New Windows 8 screenshots: Traceable builds to plug leaks?

New Windows 8 screenshots have emerged. Though it shows no changes, it does reinforce 'cloud ported user accounts'. Plus, a theory of how leaks are found and plugged.
Written by Zack Whittaker, Contributor

A new image has been leaked, presumably by a Microsoft employee, showing what we have seen in previous weeks already. There is nothing new in this particular set of screenshots, except an interesting wallpaper that has had me thinking.


We saw a few months ago once slides were leaked on some of the upcoming features of Windows 8, including the possibility of Windows accounts becoming connected to the cloud. It is increasingly likely that Windows Live IDs will hold the key to porting around your Windows account from computer to computer.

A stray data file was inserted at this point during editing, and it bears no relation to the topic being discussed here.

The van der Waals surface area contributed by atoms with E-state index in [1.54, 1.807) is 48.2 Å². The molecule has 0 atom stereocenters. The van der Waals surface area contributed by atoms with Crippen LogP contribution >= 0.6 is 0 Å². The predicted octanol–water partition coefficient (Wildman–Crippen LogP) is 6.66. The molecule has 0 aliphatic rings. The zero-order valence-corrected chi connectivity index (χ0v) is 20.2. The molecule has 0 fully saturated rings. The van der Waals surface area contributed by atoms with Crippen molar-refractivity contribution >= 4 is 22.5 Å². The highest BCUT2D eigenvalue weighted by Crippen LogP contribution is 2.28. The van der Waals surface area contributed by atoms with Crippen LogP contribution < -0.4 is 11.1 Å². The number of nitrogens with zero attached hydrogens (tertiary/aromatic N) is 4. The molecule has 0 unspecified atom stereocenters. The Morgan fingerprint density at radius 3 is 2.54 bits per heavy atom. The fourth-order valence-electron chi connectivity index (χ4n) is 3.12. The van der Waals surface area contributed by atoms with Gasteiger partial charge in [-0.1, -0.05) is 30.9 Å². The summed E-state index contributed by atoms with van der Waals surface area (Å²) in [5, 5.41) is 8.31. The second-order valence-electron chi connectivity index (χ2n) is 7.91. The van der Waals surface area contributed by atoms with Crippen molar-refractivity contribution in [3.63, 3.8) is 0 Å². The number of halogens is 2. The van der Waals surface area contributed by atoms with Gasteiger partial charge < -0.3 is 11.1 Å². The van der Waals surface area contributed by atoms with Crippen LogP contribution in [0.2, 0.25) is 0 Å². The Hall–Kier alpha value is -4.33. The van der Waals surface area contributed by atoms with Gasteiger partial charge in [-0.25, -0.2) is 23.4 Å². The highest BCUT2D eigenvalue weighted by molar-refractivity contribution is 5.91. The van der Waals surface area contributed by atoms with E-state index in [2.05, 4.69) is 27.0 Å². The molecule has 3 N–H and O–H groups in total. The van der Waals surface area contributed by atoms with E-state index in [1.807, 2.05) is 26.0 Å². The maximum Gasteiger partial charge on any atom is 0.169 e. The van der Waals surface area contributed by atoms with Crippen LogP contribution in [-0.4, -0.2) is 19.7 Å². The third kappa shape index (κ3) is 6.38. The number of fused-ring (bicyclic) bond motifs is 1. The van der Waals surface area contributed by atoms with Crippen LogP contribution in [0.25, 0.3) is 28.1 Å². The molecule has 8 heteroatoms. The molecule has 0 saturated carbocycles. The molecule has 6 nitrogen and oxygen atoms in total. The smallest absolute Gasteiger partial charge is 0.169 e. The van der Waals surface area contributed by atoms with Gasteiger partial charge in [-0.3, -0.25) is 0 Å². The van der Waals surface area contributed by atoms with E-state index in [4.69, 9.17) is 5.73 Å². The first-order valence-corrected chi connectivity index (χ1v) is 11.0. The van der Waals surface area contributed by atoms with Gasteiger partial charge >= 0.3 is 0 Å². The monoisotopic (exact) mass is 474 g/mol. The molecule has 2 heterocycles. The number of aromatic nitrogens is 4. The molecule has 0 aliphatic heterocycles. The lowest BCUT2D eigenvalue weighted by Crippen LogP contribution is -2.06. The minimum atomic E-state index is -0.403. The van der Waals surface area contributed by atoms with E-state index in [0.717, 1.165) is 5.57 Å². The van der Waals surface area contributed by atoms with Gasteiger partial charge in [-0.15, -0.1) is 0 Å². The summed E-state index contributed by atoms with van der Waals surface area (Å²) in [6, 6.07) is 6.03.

Imagine that. Your settings, your desktop icons perhaps, and maybe even your files becoming connected to any machine that you log into. This reinforces Mary Jo Foley's comments late last year, with Windows 8 to possibly showcase 'desktop as a service' which mirrors what has come out of these screenshots so far.


Granted, for the school and university network I imagine this may not work so well, and I imagine that similarly to how BlackBerry systems work, those connected to a corporate server will only allow corporate logins.

But what got me thinking the most was the desktop wallpaper. It maintains the 'leak identity' consistency from before, asking users of the pre-release Windows 8 builds not to leak the ongoing 'hard work', but look closely.

Can you see a pattern emerging from the screenshot below? Because I can't.


It would not surprise me to see individualised and unique wallpapers being rolled out to each corporate identity logging into the pre-release operating system on Microsoft's internal 'corpnet', to identify users to leaks when screenshots emerge on the web.

It's merely a theory but nevertheless, it would signify even further mystery as to why the pre-release operating system is being kept under wraps, unlike its predecessor Windows 7, with leaks every few days under Sinofsky's weak supposed 'iron fist' of rule.

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